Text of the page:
Dropping the gear at 3.2 mach, even if it was only 300 kt IAS, was a dangerous thing to do. The gear, especially the doors, was designed for 300 kt subsonic. 300 kt at 3.2 mach would have essentially the same air pressures on the doors, but the distribution of the pressures would be radically different and could have easily torn the doors off, rupturing skin panels, fuel tanks, hydraulics, and control surfaces on the way out. .

The pilot did not know it was dangerous because he followed the -1 limit, 300 kias. So whoever put the limit in the -1 was at fault. The F-16 -1 gear down limit is 300 kias / .65 mach.
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parrothead

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Unread post12 Oct 2007, 08:36

Scorpion1alpha,

I think a bit of background might help :) . Many of the early A-12 flights took off from Groom and headed northeast over Mountain Home AFB before looping back down over the base. These missions were unrefueled and with the airplane light on fuel, the A-12 could be up around 90,000 feet and Mach 3.2 or higher during flight test. At that speed and altitude it took quite a while to slow down - usually going nearly down to Mexico. Another one of the pilots told me that the pilot who dropped the gear had pulled the nose up to see if he could get up around 100,000 feet, then thought he'd like to get down to the base quicker than taking the long slow down route. With no speedbrakes, he figured he'd use the landing gear to add some drag to the aircraft :wink: . So it wasn't about reaching or maintaining speed and altitude, but losing it instead.

Guysmiley,

Glad you liked it :thumb: ! I would've been worried about thermal effects on the gear as well - it wasn't designed for direct aerodynamic heating.

johnwill,

Thanks for stepping up and explaining the differences 8) ! Your thoughts about ripping the skin and tanks go together especially closely with the A-12, YF-12, M-21, and SR-71 because most of the fuel tanks use the outer skin of the aircraft as the outer wall of the fuel tank! Rip that open and you'd better get ready to eject.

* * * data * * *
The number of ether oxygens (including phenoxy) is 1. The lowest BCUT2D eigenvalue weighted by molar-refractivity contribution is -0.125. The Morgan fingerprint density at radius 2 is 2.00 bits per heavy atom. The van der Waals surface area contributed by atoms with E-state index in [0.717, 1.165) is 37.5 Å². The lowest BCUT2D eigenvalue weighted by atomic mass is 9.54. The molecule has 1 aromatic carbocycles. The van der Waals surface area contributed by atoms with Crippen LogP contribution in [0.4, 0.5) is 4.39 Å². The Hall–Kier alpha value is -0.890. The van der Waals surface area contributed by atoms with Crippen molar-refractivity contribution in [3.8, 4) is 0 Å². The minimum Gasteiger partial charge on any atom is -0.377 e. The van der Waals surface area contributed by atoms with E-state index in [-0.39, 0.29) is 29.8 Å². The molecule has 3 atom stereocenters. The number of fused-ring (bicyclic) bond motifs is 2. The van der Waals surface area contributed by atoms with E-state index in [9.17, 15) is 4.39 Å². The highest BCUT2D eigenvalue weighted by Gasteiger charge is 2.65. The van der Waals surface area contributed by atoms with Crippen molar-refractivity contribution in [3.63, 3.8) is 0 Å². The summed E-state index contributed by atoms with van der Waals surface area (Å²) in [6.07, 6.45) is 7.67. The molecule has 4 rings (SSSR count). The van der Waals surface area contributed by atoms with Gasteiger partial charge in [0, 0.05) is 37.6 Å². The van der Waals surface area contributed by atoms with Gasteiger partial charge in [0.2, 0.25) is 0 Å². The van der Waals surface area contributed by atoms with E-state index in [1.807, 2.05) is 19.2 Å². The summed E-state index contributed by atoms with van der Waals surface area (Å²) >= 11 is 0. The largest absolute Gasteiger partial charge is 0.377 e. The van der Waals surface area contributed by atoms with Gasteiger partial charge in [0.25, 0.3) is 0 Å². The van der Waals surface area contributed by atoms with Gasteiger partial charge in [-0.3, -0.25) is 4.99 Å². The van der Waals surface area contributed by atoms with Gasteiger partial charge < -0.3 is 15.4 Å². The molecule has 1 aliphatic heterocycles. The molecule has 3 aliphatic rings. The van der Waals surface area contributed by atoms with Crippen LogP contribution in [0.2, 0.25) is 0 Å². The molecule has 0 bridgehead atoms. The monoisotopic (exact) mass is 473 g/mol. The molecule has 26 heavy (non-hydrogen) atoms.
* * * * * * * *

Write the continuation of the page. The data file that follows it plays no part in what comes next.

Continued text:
Glad y'all liked it :thumb: !
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FlightDreamz

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Unread post03 Dec 2007, 03:00

As far as differences between the YF-12 and the SR-71 go, didn't the YF-12 have an infrared sensor and a LLTV in the
leading edge of the fuselage chines (which where cutback on the YF-12)?
A fighter without a gun . . . is like an airplane without a wing.— Brigadier General Robin Olds, USAF.
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parrothead

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Unread post03 Dec 2007, 08:09

FlightDreamz,

Close on the YF-12 :wink: . The shortened chines on both sides had IR sensors. I didn't know how they were supposed to function at those speeds and temps until I asked Jim Eastham who flew some of the missile launch missions and also flew the YB-58 outfitted with them and the missiles for flight test. It turns out that they were cooled by liquid argon :shock: !

Another big difference in the YF-12 vs. SR-71 was the radar up front and the shape of the nose to house that antenna. Of course, there were also the missile bays etc.
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habu2

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Unread post05 Dec 2007, 05:44

YF-12:

Image

Image
Reality Is For People Who Can't Handle Simulation
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parrothead

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Unread post05 Dec 2007, 08:24

Thanks for the great pics Habu2 :thumb: !
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snypa777

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Unread post12 Dec 2007, 20:13

If anyone is interested, the A-12 "Blackshield" missions of the 60`s have been recently declassified. One part that piqued my interest was one mission in 1967 where SA-2`s were launched at an A-12. Fragments of one missile were found lodged in a fuel tank but the pilot got her home.

I long held the belief that not one A-12 or Blackbird took a scratch even though hundreds of missiles were fired at them. I think only the fine men flying those aircraft and the incredible technology prevented disaster at times, with a little luck. Missiles certainly got very close on occasion and caused damage.